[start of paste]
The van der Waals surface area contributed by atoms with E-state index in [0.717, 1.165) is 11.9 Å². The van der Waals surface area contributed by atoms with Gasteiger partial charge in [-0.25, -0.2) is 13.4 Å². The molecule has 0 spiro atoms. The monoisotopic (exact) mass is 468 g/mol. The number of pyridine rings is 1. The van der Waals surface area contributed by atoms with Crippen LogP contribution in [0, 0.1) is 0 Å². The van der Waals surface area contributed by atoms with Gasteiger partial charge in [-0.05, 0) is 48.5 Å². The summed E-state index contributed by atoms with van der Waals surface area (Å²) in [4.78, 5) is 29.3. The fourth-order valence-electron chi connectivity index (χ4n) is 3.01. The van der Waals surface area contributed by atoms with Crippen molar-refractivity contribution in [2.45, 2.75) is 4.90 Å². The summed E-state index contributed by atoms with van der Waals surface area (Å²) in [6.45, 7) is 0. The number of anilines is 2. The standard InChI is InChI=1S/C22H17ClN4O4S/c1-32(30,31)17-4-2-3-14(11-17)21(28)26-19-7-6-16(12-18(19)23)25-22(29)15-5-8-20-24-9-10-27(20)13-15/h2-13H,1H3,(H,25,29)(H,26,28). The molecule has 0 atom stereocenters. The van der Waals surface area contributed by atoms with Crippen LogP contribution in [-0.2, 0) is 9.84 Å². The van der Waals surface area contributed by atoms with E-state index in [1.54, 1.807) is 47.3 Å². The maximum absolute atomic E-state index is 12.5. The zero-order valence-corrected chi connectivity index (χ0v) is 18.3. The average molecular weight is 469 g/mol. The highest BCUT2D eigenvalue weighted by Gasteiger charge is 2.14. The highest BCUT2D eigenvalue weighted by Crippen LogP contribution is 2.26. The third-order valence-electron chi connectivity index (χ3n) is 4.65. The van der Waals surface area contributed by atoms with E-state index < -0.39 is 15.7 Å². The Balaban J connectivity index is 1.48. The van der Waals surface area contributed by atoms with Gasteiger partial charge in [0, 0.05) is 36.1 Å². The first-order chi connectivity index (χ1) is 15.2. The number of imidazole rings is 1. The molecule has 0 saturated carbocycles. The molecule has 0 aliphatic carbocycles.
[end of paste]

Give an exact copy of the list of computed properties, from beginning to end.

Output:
The van der Waals surface area contributed by atoms with E-state index in [0.717, 1.165) is 11.9 Å². The van der Waals surface area contributed by atoms with Gasteiger partial charge in [-0.25, -0.2) is 13.4 Å². The molecule has 0 spiro atoms. The monoisotopic (exact) mass is 468 g/mol. The number of pyridine rings is 1. The van der Waals surface area contributed by atoms with Crippen LogP contribution in [0, 0.1) is 0 Å². The van der Waals surface area contributed by atoms with Gasteiger partial charge in [-0.05, 0) is 48.5 Å². The summed E-state index contributed by atoms with van der Waals surface area (Å²) in [4.78, 5) is 29.3. The fourth-order valence-electron chi connectivity index (χ4n) is 3.01. The van der Waals surface area contributed by atoms with Crippen molar-refractivity contribution in [2.45, 2.75) is 4.90 Å². The summed E-state index contributed by atoms with van der Waals surface area (Å²) in [6.45, 7) is 0. The number of anilines is 2. The standard InChI is InChI=1S/C22H17ClN4O4S/c1-32(30,31)17-4-2-3-14(11-17)21(28)26-19-7-6-16(12-18(19)23)25-22(29)15-5-8-20-24-9-10-27(20)13-15/h2-13H,1H3,(H,25,29)(H,26,28). The molecule has 0 atom stereocenters. The van der Waals surface area contributed by atoms with Crippen LogP contribution in [-0.2, 0) is 9.84 Å². The van der Waals surface area contributed by atoms with E-state index in [1.54, 1.807) is 47.3 Å². The maximum absolute atomic E-state index is 12.5. The zero-order valence-corrected chi connectivity index (χ0v) is 18.3. The average molecular weight is 469 g/mol. The highest BCUT2D eigenvalue weighted by Gasteiger charge is 2.14. The highest BCUT2D eigenvalue weighted by Crippen LogP contribution is 2.26. The third-order valence-electron chi connectivity index (χ3n) is 4.65. The van der Waals surface area contributed by atoms with E-state index < -0.39 is 15.7 Å². The Balaban J connectivity index is 1.48. The van der Waals surface area contributed by atoms with Gasteiger partial charge in [0, 0.05) is 36.1 Å². The first-order chi connectivity index (χ1) is 15.2. The number of imidazole rings is 1. The molecule has 0 saturated carbocycles. The molecule has 0 aliphatic carbocycles.